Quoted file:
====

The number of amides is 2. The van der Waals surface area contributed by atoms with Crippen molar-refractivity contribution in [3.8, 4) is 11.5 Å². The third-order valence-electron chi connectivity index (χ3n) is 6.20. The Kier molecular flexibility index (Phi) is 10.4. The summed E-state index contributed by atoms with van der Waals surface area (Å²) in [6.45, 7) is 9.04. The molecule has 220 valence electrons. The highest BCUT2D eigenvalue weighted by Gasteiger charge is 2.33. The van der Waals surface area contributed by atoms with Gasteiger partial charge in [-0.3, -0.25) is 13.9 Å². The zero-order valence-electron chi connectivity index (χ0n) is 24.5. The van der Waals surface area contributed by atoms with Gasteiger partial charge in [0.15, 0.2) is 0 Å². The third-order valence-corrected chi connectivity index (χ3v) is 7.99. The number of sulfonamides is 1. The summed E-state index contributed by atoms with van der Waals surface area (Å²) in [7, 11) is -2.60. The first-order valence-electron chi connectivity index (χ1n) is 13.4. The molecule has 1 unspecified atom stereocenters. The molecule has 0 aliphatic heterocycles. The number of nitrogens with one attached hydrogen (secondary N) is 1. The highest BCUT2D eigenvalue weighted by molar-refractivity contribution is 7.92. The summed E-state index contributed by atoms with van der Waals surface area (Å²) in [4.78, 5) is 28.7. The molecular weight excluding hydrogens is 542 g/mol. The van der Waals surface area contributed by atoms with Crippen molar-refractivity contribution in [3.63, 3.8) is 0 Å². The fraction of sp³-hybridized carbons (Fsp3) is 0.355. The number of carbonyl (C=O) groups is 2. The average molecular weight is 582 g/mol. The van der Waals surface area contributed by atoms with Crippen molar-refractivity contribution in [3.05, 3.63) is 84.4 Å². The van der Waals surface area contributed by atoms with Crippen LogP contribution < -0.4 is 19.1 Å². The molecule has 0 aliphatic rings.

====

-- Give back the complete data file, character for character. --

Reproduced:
The number of amides is 2. The van der Waals surface area contributed by atoms with Crippen molar-refractivity contribution in [3.8, 4) is 11.5 Å². The third-order valence-electron chi connectivity index (χ3n) is 6.20. The Kier molecular flexibility index (Phi) is 10.4. The summed E-state index contributed by atoms with van der Waals surface area (Å²) in [6.45, 7) is 9.04. The molecule has 220 valence electrons. The highest BCUT2D eigenvalue weighted by Gasteiger charge is 2.33. The van der Waals surface area contributed by atoms with Gasteiger partial charge in [-0.3, -0.25) is 13.9 Å². The zero-order valence-electron chi connectivity index (χ0n) is 24.5. The van der Waals surface area contributed by atoms with Gasteiger partial charge in [0.15, 0.2) is 0 Å². The third-order valence-corrected chi connectivity index (χ3v) is 7.99. The number of sulfonamides is 1. The summed E-state index contributed by atoms with van der Waals surface area (Å²) in [7, 11) is -2.60. The first-order valence-electron chi connectivity index (χ1n) is 13.4. The molecule has 1 unspecified atom stereocenters. The molecule has 0 aliphatic heterocycles. The number of nitrogens with one attached hydrogen (secondary N) is 1. The highest BCUT2D eigenvalue weighted by molar-refractivity contribution is 7.92. The summed E-state index contributed by atoms with van der Waals surface area (Å²) in [4.78, 5) is 28.7. The molecular weight excluding hydrogens is 542 g/mol. The van der Waals surface area contributed by atoms with Crippen molar-refractivity contribution in [3.63, 3.8) is 0 Å². The fraction of sp³-hybridized carbons (Fsp3) is 0.355. The number of carbonyl (C=O) groups is 2. The average molecular weight is 582 g/mol. The van der Waals surface area contributed by atoms with Crippen molar-refractivity contribution in [3.05, 3.63) is 84.4 Å². The van der Waals surface area contributed by atoms with Crippen LogP contribution < -0.4 is 19.1 Å². The molecule has 0 aliphatic rings.